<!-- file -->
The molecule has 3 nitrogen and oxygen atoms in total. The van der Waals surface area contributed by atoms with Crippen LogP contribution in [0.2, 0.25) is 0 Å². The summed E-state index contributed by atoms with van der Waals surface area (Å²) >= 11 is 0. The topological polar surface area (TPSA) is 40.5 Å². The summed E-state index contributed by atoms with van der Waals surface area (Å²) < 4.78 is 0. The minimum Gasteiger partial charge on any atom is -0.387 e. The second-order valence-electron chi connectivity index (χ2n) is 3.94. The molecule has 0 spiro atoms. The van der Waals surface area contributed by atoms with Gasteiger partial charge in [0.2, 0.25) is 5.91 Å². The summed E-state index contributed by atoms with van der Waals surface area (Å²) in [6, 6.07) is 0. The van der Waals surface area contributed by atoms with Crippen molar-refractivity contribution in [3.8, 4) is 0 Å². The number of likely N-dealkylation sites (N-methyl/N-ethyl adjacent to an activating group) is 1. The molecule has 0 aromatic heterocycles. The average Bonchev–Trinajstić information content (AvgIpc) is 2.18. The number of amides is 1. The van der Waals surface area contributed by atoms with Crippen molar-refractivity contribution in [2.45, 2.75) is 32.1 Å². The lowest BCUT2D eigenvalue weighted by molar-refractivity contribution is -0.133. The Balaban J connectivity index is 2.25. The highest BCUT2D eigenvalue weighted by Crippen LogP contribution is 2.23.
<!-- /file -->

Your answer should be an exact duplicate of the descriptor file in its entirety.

The molecule has 3 nitrogen and oxygen atoms in total. The van der Waals surface area contributed by atoms with Crippen LogP contribution in [0.2, 0.25) is 0 Å². The summed E-state index contributed by atoms with van der Waals surface area (Å²) >= 11 is 0. The topological polar surface area (TPSA) is 40.5 Å². The summed E-state index contributed by atoms with van der Waals surface area (Å²) < 4.78 is 0. The minimum Gasteiger partial charge on any atom is -0.387 e. The second-order valence-electron chi connectivity index (χ2n) is 3.94. The molecule has 0 spiro atoms. The van der Waals surface area contributed by atoms with Gasteiger partial charge in [0.2, 0.25) is 5.91 Å². The summed E-state index contributed by atoms with van der Waals surface area (Å²) in [6, 6.07) is 0. The van der Waals surface area contributed by atoms with Crippen molar-refractivity contribution in [3.8, 4) is 0 Å². The number of likely N-dealkylation sites (N-methyl/N-ethyl adjacent to an activating group) is 1. The molecule has 0 aromatic heterocycles. The average Bonchev–Trinajstić information content (AvgIpc) is 2.18. The number of amides is 1. The van der Waals surface area contributed by atoms with Crippen molar-refractivity contribution in [2.45, 2.75) is 32.1 Å². The lowest BCUT2D eigenvalue weighted by molar-refractivity contribution is -0.133. The Balaban J connectivity index is 2.25. The highest BCUT2D eigenvalue weighted by Crippen LogP contribution is 2.23.